In my Junior qualification course at Brock University (Ontario) this summer, we were given the task to create a Teaching Learning Critical Pathways document (TLCP) for a Social Studies unit in a Junior grade. The TLCP framework is different than a standard unit plan in a specific subject in several ways. This model integrates several subjects within one inquiry-driven unit. Therefore, there will be a cluster of curriculum expectations that will be used in the TLCP.
Thursday, July 30, 2015
Wednesday, July 22, 2015
I can’t do this
No I can’t do this
I am not a good reader
This text is too long, Miss
All these words to decipher
The others make it seem so easy
Look, they have already moved on
Some will say that I am lazy
Why am I feeling so down?
Yes of course you can do this
Step by step you will get better
I will help you get through this
You are ever so clever
Sometimes it takes you longer
Everybody is different
We are in this together
Be proud of your accomplishment!
(Poem by Muriel Corbierre)
Wednesday, July 15, 2015
- Autism spectrum disorders (ASD) affect 1 person in 165.
- ASD is characterized by impairments in communication and social interaction, as well as unusual patterns of behaviours, interests and activities.
- The symptoms of ASD can range from mild to severe impairments in several areas of development.
- Three disorders are considers ASD: autistic disorder, Asperger’s disorder, and pervasive developmental disorder not otherwise specified (PDD NOS).
- Parents should be involved in the program planning and teachers should ensure that there is regular, positive communication with the parents.
- Unusual developmental profiles are common for students with ASD, and therefore careful documentation of a student’s unique strengths and weaknesses is necessary and can have a major impact on the design of effective intervention programs.
- Comprehensive assessment information is necessary in order to develop individual learning profiles and appropriate educational programs for students with ASD.
- Most students with ASD have special education needs that need to be considered in an Individual Education Plan (IEP).
- Students with ASD often experience difficulty with change. Establishing consistent practices is promoted through collaborative planning. Education strategies and practices are most effective if they are implemented across various settings, including the home, school and community. Also, teachers must carefully plan for transitions between activities during the school day.
- Universal Design for Planning (UDL) and differentiated instruction are recommended for teachers to use with ASD students.
Friday, July 10, 2015
Dear parents and guardians,
Welcome to 4th grade! My name is Muriel Corbierre and I am thrilled to be your child’s teacher this year. In grade 4, students will learn many different subjects, which I have outlined in my class blog at http://drcorbierre.blogspot.ca/. I will be teaching all the subjects except for core French and Health & Physical Education. I invite you to consult the blog regularly since I will update it often with class information such as homework, upcoming events, pictures, etc. I will also keep on adding interesting education information and links both for students and parents. You will notice that my professional twitter feed appears on the main page of the blog. I tweet science, math and general education material that you might find useful to consult. As you can see, I am interested in bringing technology to the classroom. Students are usually more engaged in their learning when technology is involved. Please be assured that technology is used wisely in class and that we will not use social media in class. Our school provides laptop computers and chromebooks for our students’ use in class, and our classroom is equipped with a SmartBoard.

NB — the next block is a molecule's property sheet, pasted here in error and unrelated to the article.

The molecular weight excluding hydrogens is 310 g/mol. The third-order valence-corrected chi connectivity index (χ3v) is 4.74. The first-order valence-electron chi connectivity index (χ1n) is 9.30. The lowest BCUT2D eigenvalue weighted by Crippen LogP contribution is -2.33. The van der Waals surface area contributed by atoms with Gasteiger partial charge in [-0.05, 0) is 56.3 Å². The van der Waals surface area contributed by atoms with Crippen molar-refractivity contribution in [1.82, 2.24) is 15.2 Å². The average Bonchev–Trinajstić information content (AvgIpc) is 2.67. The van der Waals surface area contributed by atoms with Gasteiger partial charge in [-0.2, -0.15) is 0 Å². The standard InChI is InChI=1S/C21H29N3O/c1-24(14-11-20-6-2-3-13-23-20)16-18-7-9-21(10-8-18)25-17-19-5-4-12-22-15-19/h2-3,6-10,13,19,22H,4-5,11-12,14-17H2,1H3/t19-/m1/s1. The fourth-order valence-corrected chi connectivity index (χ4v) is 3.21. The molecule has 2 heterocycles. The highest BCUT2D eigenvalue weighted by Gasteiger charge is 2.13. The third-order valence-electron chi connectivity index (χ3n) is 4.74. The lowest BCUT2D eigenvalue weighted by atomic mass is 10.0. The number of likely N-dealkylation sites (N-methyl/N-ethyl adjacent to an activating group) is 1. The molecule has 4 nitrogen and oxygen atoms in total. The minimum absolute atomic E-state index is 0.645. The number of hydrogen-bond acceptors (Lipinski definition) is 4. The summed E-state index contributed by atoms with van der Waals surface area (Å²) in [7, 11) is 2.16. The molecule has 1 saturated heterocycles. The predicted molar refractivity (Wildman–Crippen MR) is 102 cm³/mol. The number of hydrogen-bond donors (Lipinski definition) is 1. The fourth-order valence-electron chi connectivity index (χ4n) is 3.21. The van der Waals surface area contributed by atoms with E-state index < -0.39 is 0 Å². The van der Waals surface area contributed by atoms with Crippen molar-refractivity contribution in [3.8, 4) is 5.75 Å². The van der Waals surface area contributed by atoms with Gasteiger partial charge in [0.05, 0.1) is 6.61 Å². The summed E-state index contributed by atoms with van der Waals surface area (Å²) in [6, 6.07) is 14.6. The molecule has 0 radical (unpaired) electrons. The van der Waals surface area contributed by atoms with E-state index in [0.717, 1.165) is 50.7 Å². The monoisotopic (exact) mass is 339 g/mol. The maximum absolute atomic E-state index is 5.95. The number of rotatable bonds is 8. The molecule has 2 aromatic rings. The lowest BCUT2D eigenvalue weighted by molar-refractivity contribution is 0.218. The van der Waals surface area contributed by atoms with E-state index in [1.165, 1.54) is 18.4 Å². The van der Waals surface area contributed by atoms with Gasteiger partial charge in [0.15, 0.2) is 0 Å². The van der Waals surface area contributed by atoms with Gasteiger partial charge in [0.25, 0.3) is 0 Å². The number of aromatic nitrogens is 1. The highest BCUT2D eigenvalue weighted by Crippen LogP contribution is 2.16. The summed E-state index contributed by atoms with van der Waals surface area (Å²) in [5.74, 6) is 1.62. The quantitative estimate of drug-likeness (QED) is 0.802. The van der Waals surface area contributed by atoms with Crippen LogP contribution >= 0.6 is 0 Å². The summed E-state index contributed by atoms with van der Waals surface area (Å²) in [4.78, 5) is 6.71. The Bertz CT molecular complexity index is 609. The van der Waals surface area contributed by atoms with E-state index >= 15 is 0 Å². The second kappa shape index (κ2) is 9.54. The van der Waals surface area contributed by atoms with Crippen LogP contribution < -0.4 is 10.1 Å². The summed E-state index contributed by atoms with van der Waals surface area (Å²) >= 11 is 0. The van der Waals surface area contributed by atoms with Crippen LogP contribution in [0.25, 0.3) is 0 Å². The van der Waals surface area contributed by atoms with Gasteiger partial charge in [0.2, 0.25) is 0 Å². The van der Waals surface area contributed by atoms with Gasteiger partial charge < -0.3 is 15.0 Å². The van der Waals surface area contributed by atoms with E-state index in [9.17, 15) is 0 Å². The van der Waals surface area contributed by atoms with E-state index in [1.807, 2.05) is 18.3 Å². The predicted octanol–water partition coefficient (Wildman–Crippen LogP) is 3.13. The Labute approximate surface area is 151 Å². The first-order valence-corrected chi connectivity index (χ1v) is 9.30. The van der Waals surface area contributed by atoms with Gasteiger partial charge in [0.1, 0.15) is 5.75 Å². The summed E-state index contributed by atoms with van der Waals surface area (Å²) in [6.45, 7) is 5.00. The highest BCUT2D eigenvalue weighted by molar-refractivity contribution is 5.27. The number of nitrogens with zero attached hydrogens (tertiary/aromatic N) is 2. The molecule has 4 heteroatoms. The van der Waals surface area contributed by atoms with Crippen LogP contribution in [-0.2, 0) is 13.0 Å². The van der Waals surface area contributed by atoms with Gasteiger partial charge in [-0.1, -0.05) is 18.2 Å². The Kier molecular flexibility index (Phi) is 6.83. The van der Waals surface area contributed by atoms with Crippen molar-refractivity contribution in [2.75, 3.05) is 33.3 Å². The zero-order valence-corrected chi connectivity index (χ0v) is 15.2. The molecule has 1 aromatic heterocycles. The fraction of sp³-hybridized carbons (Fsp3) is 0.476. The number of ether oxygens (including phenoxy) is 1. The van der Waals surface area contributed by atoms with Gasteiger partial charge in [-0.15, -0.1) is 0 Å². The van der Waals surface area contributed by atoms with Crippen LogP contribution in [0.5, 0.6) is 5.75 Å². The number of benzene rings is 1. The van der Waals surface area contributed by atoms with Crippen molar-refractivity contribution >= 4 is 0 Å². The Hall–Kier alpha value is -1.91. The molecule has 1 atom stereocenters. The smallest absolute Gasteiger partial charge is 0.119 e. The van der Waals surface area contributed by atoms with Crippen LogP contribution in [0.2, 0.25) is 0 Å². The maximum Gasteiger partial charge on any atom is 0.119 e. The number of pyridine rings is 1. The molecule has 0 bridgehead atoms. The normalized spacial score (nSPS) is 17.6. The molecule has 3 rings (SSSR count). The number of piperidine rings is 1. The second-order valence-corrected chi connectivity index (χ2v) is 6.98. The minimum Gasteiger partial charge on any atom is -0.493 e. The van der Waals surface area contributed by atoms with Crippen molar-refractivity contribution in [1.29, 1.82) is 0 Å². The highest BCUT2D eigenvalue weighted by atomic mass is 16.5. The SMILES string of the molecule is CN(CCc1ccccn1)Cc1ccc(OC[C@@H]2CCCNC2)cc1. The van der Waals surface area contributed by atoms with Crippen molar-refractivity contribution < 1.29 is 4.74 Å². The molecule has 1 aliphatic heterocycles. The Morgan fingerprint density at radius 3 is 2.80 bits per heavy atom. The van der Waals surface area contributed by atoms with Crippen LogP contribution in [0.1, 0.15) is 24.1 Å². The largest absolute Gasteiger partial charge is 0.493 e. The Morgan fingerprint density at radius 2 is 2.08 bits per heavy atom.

In my class, students learn through various learning theories that are student-centered and that promote meaningful learning. I have posted a list of links that describe these learning theories on the blog, for your information.
Research has shown that when parents are involved in their child’s education, children do better at school. I need your help in making sure that your child comes to school well-rested and with a full tummy in the morning. Also, you should provide your child with a quiet, well-lit space at home for homework. It is very important that you help keep your child accountable for their homework and that you emphasize the importance of school work. There are several ways to get involved at school if your schedule allows it. I love parent volunteers and I invite you to come and help in class if you can. You will have the opportunity to volunteer occasionally when we have special activities like field trips or science workshops, or regularly for reading or math help. Please let me know how you can help, we will be happy to have you in class.
I will send home the class rules and expectations once the students and I have defined them in class. These expectations will be posted on the class blog as well. I will ask you to review them with your child and to both sign the class pledge. I have high expectations for all my students and I expect that they will work hard and do their best. In return, I promise to do my best for your child and to help him/her succeed.
I look forward to frequent communication with you to ensure your child’s success. I will call you the first week of school to introduce myself. Please contact me when you wish to talk about your child’s progress. Don’t wait for me to contact you first if you have an issue you want to discuss. You may email me (##@##.ca), call me at school (###.###.####) or leave a message on the blog.
Dr. Muriel Corbierre